Wider fit through the hips Smaller waist sizes  Adjustable tab or elastic waistband (a great feature for layering) Hem-to-desired-length option  Belt loops (yes, women like to wear a belt and carry a knife too!) Adjustable Velcro, ties or snap-tabs on pant legs

Jackets & Pants

Pockets! Pockets! Pockets! We hunt and we bring lots of gear with us. Double check the clothing for pockets, whether it's jackets, pants or shirts.  Zippered "license" pocket Waterproof outerwear (not water-resistant!) Windproof fabric options Scent containment options Insulated/non-insulated choices   A variety of camouflage patterns available (very often, women's choices are still quite limited in comparison to men's options)

Thankfully, women's hunting clothing options are continually increasing, as are the camouflage patterns, and they not only look good, they fulfill our hunting requirements as well. With concerns about baggy, cumbersome clothes eliminated, you can now focus on your hunt. Take advantage of clothing manufactured and designed for women and see for yourself the difference that good fitting clothing can have on your hunt.

Shop all Women's Hunting Apparel


Choosing A Turkey Decoy

By Alyssa Haukom

Nothing ensures success more than using the right decoy setup with the right calling tactics.

Any turkey hunter will tell you that decoys can be an effective hunting tool, utilized best during the spring turkey season. When the timing is right nothing can ensure a successful end to your hunt more than using the right decoy setup combined with the right calling tactics. The question is, how do you pick the correct decoy or group of decoys to use, and what are the decoy options available? Here's a quick review of your choices and how they can best work to make your time in the field well spent.


Decoy Materials


Decoys are manufactured from a variety of materials. The most simplistic designs found in stores are simply turkey images on cardboard. More sophisticated are lightweight one-dimensional fabrics with either the hen or gobbler image on both sides, and the most sophisticated designs are three-dimensional vinyl, foam, or polyethylene turkey bodies with extremely realistic feathers and colors impregnated onto the material used.  Any of these styles may work in the right situation, but there are obvious choices as to which style to choose based on ease of use, weight, and weather conditions.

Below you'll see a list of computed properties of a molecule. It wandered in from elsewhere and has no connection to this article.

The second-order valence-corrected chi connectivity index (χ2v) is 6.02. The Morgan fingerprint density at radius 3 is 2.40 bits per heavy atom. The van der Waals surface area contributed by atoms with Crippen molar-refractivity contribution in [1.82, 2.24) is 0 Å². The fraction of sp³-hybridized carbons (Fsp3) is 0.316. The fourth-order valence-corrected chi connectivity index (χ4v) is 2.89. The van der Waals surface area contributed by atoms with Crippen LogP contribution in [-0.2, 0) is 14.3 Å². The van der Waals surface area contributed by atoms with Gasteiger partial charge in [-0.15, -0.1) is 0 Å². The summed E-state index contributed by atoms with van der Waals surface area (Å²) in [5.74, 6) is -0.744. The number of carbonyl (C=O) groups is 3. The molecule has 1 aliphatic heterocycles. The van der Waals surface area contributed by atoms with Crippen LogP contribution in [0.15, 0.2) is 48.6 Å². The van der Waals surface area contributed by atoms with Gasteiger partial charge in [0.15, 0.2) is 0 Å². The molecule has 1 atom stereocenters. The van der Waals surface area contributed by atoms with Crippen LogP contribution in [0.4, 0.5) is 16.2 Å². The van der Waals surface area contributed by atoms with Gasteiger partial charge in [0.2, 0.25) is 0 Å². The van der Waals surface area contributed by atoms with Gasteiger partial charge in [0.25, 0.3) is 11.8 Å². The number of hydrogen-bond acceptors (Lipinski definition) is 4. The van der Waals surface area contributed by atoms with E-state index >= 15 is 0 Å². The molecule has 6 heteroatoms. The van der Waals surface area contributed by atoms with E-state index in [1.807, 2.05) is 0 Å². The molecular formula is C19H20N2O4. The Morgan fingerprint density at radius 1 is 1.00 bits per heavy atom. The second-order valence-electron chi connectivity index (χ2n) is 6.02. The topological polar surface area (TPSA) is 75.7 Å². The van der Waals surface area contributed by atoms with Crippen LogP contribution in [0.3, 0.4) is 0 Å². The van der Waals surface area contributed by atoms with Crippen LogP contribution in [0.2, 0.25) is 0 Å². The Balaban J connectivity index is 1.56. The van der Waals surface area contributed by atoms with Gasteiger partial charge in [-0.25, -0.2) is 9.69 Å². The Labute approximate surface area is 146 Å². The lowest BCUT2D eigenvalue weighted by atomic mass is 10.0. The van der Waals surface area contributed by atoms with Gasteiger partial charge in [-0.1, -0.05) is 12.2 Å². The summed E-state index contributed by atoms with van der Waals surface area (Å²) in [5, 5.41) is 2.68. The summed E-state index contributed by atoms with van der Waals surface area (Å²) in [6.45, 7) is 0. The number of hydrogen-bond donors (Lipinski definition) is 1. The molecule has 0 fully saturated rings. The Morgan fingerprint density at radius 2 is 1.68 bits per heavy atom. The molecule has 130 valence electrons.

Obviously, the cardboard and fabric one-dimensional styles may appear realistic head-on, but as a turkey approaches to investigate your setup, it may become wary at the lack of "volume" these decoys display as they're circled by an approaching bird. Another drawback is the deterioration of the cardboard in wet weather. Not a good, reliable decoy to use in inclement weather.  If you're heading out on a long hunt, you don't need your hunt to be cut short by an unsuspected rain shower which ruins your decoy.  While the cardboard styles tend to be lightweight to carry, they can still be awkward in shape to easily pack. The fabric styles are extremely lightweight and fold up for easy transport while taking up minimal space in a fanny pack or backpack.  They are also excellent for wind-induced movement in the field, although once again, they lack volume and can put a smart old tom on alert when detected at close range.


By far, the optimum decoys to use are the realistic and weatherproof three-dimensional vinyl, foam or polyethylene styles.  While some "molded" designs may be more cumbersome to carry and best used for hunting at nearby locations, the majority of these new 3-D decoys feature lightweight, compact, collapsible bodies which literally "pop" right into shape once shaken or punched-out from the inside cavity. Inflatable styles are generally made of vinyl and can be quickly inflated or deflated for easy transport in and out of the woods. These newer materials are waterproof and extremely realistic in appearance but an added bonus for these 3-D decoys are their ability to move with even the slightest of breezes, mimicking actual turkey behavior in the field and thereby calming any wary hens or toms in the immediate area. The three-dimensional decoys come in a variety of poses and configurations, which can all be used to your advantage in the field.